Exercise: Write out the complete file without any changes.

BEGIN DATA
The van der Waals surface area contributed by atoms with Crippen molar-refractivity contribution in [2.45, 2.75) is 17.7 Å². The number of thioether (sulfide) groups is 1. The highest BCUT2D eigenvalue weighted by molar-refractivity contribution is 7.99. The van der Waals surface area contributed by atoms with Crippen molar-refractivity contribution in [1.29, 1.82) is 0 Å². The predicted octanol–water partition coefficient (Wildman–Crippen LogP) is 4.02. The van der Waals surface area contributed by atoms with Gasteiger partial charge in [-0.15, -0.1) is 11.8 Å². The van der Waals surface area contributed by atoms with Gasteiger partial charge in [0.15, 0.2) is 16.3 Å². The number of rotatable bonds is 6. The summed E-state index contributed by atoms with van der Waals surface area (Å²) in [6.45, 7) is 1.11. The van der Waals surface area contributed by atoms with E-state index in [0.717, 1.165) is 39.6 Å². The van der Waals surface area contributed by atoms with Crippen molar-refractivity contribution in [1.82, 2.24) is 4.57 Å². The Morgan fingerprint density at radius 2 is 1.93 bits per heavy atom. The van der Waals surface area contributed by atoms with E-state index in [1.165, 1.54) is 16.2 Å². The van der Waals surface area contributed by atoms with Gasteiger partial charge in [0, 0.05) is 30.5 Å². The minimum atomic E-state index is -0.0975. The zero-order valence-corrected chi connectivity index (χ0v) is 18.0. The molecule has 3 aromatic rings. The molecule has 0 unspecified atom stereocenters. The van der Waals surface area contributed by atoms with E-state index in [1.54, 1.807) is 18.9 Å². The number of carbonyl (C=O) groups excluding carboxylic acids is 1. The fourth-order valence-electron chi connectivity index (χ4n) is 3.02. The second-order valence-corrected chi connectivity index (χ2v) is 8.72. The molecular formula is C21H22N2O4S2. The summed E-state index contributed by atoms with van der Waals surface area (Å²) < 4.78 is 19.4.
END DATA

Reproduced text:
The van der Waals surface area contributed by atoms with Crippen molar-refractivity contribution in [2.45, 2.75) is 17.7 Å². The number of thioether (sulfide) groups is 1. The highest BCUT2D eigenvalue weighted by molar-refractivity contribution is 7.99. The van der Waals surface area contributed by atoms with Crippen molar-refractivity contribution in [1.29, 1.82) is 0 Å². The predicted octanol–water partition coefficient (Wildman–Crippen LogP) is 4.02. The van der Waals surface area contributed by atoms with Gasteiger partial charge in [-0.15, -0.1) is 11.8 Å². The van der Waals surface area contributed by atoms with Gasteiger partial charge in [0.15, 0.2) is 16.3 Å². The number of rotatable bonds is 6. The summed E-state index contributed by atoms with van der Waals surface area (Å²) in [6.45, 7) is 1.11. The van der Waals surface area contributed by atoms with E-state index in [0.717, 1.165) is 39.6 Å². The van der Waals surface area contributed by atoms with Crippen molar-refractivity contribution in [1.82, 2.24) is 4.57 Å². The Morgan fingerprint density at radius 2 is 1.93 bits per heavy atom. The van der Waals surface area contributed by atoms with E-state index in [1.165, 1.54) is 16.2 Å². The van der Waals surface area contributed by atoms with Gasteiger partial charge in [0, 0.05) is 30.5 Å². The minimum atomic E-state index is -0.0975. The zero-order valence-corrected chi connectivity index (χ0v) is 18.0. The molecule has 3 aromatic rings. The molecule has 0 unspecified atom stereocenters. The van der Waals surface area contributed by atoms with E-state index in [1.54, 1.807) is 18.9 Å². The number of carbonyl (C=O) groups excluding carboxylic acids is 1. The fourth-order valence-electron chi connectivity index (χ4n) is 3.02. The second-order valence-corrected chi connectivity index (χ2v) is 8.72. The molecular formula is C21H22N2O4S2. The summed E-state index contributed by atoms with van der Waals surface area (Å²) < 4.78 is 19.4.